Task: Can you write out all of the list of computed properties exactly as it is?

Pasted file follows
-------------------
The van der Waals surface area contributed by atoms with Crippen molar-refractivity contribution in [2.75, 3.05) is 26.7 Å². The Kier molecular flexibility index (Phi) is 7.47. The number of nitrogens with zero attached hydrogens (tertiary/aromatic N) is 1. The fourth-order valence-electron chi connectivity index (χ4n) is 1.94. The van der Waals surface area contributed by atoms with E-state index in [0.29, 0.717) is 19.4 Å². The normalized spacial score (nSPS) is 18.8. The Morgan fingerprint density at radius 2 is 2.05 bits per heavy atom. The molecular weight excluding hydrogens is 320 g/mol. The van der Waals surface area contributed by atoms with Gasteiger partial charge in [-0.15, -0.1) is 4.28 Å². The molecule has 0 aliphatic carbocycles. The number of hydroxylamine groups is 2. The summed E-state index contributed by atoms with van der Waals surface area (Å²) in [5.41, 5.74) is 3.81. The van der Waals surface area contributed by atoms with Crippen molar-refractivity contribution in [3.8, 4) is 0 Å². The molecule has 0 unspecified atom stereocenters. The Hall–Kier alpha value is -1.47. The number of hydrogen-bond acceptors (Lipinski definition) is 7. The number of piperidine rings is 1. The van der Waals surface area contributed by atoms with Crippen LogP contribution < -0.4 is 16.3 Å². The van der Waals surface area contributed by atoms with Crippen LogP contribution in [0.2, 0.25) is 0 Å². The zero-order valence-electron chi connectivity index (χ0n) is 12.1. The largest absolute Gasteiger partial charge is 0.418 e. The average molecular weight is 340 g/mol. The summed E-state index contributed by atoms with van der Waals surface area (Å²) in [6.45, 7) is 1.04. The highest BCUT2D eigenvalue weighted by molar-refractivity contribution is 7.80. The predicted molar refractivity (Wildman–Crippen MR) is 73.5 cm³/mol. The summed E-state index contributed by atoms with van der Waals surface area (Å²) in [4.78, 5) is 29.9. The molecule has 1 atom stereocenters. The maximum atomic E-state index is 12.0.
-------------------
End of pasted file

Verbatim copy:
The van der Waals surface area contributed by atoms with Crippen molar-refractivity contribution in [2.75, 3.05) is 26.7 Å². The Kier molecular flexibility index (Phi) is 7.47. The number of nitrogens with zero attached hydrogens (tertiary/aromatic N) is 1. The fourth-order valence-electron chi connectivity index (χ4n) is 1.94. The van der Waals surface area contributed by atoms with E-state index in [0.29, 0.717) is 19.4 Å². The normalized spacial score (nSPS) is 18.8. The Morgan fingerprint density at radius 2 is 2.05 bits per heavy atom. The molecular weight excluding hydrogens is 320 g/mol. The van der Waals surface area contributed by atoms with Gasteiger partial charge in [-0.15, -0.1) is 4.28 Å². The molecule has 0 aliphatic carbocycles. The number of hydroxylamine groups is 2. The summed E-state index contributed by atoms with van der Waals surface area (Å²) in [5.41, 5.74) is 3.81. The van der Waals surface area contributed by atoms with Crippen molar-refractivity contribution in [3.8, 4) is 0 Å². The molecule has 0 unspecified atom stereocenters. The Hall–Kier alpha value is -1.47. The number of hydrogen-bond acceptors (Lipinski definition) is 7. The number of piperidine rings is 1. The van der Waals surface area contributed by atoms with Crippen LogP contribution < -0.4 is 16.3 Å². The van der Waals surface area contributed by atoms with Crippen LogP contribution in [0.2, 0.25) is 0 Å². The zero-order valence-electron chi connectivity index (χ0n) is 12.1. The largest absolute Gasteiger partial charge is 0.418 e. The average molecular weight is 340 g/mol. The summed E-state index contributed by atoms with van der Waals surface area (Å²) in [6.45, 7) is 1.04. The highest BCUT2D eigenvalue weighted by molar-refractivity contribution is 7.80. The predicted molar refractivity (Wildman–Crippen MR) is 73.5 cm³/mol. The summed E-state index contributed by atoms with van der Waals surface area (Å²) in [4.78, 5) is 29.9. The molecule has 1 atom stereocenters. The maximum atomic E-state index is 12.0.